A simple one-day programme is much easier to source for than a 1,000-person event over the course of a week. "We will always ensure that we thoroughly examine the client brief to factor in all their requirements before conducting an extensive venue search, taking in key considerations like star rating, size, suitability, location, etc," Tan explains. "Once we receive the responses from venues, we then examine these thoroughly to make sure all responses capture our key requirements before short-listing options to present to the client."

Simoes of DOC DMC Macau points out that the cost of attending an event in a particular destination in many cases affects the number of delegates. "In choosing destinations, hosting companies take note of the history of the event as they would not want to repeat destinations. In cases like this, mainstream destinations are taken off the shortlist. Especially if they are charging for the event, the destination’s appeal is crucial to attract attendance.

"Often, a country’s attractiveness is all down to cost. An event that typically numbers around 5,000 participants can have that number cut in half when it is hosted in a country like Switzerland, while an event can double its number from the average 60 to 120 people when it is held in a place like Bangkok."

Assistance and support

Gene Capuano, vice-president of convention and exhibition operations at The Venetian Macao, advises that event organisers should look into MICE subsidy schemes being offered by a number of destinations. These schemes can help them stretch their budgets. "Each company or association has diverse business reasons and goals for holding the meeting to start with, whether it be increased membership in that region, or achieving high delegate numbers," he says.

A local convention bureau or tourism organisation is an invaluable resource in this case, providing information about existing programmes aimed at encouraging event organisers to hold their conference in their respective city.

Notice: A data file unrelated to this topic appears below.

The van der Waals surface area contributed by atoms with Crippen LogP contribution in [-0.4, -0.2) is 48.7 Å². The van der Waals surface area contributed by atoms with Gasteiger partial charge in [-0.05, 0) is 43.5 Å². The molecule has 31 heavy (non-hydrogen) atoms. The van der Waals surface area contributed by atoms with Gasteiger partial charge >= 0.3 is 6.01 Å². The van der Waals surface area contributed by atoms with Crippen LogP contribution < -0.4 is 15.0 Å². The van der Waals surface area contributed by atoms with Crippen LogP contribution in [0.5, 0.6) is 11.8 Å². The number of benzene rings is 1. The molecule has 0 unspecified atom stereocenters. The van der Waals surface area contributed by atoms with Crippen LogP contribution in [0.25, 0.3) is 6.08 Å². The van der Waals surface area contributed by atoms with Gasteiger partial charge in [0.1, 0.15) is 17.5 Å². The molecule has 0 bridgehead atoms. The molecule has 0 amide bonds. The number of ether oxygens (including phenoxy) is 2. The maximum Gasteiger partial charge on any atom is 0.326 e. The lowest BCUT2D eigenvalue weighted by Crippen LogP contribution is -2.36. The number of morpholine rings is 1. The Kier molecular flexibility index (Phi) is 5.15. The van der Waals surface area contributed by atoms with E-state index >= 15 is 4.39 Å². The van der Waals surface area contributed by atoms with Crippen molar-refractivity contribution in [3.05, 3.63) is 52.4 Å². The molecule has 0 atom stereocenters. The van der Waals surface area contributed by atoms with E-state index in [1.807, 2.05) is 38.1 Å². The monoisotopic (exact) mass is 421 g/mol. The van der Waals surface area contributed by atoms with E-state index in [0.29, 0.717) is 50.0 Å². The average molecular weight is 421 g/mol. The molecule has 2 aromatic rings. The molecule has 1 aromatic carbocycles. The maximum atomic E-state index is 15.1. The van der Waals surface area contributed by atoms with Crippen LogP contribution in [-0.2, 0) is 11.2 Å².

"The Macau Special Administrative Region Economic Services launched the enhanced ‘Convention and Exhibition Stimulation Programme’ this month, as part of its effort to promote the development of the MICE industry in Macau," Capuano says. "This new programme provides assistance and support to organisers and planners for events in Macau."

Indeed, event organisers can find plenty of government support from business event bodies of emerging Asian destinations such as Malaysia. "We provide a range of services to support convention and conference organisers," says Zulkefli Haji Sharif, chief executive of the Malaysia Convention and Exhibition Bureau (MyCEB). "We offer bid support, site inspections, product and service selection, planning advice, event promotion, itinerary development, government liaison and onsite support."

However, he adds that, "it is best that organisations which are planning events look at the destination as a whole instead of concentrating only on cost".

Other considerations

For Universal WorldEvents, a healthcare meeting and events specialist, organising an event for a company that belongs to a niche industry has another set of considerations. "Compliance and regulatory issues can also be a challenge when the meetings involve healthcare professionals, because meeting spend and perception is highly regulated in the industry," says WorldEvents' Tan – it is a well-known fact that resort destinations are often off the list for pharmaceutical clients, lest it be misconstrued that the event was an incentive trip masquerading as a medical seminar.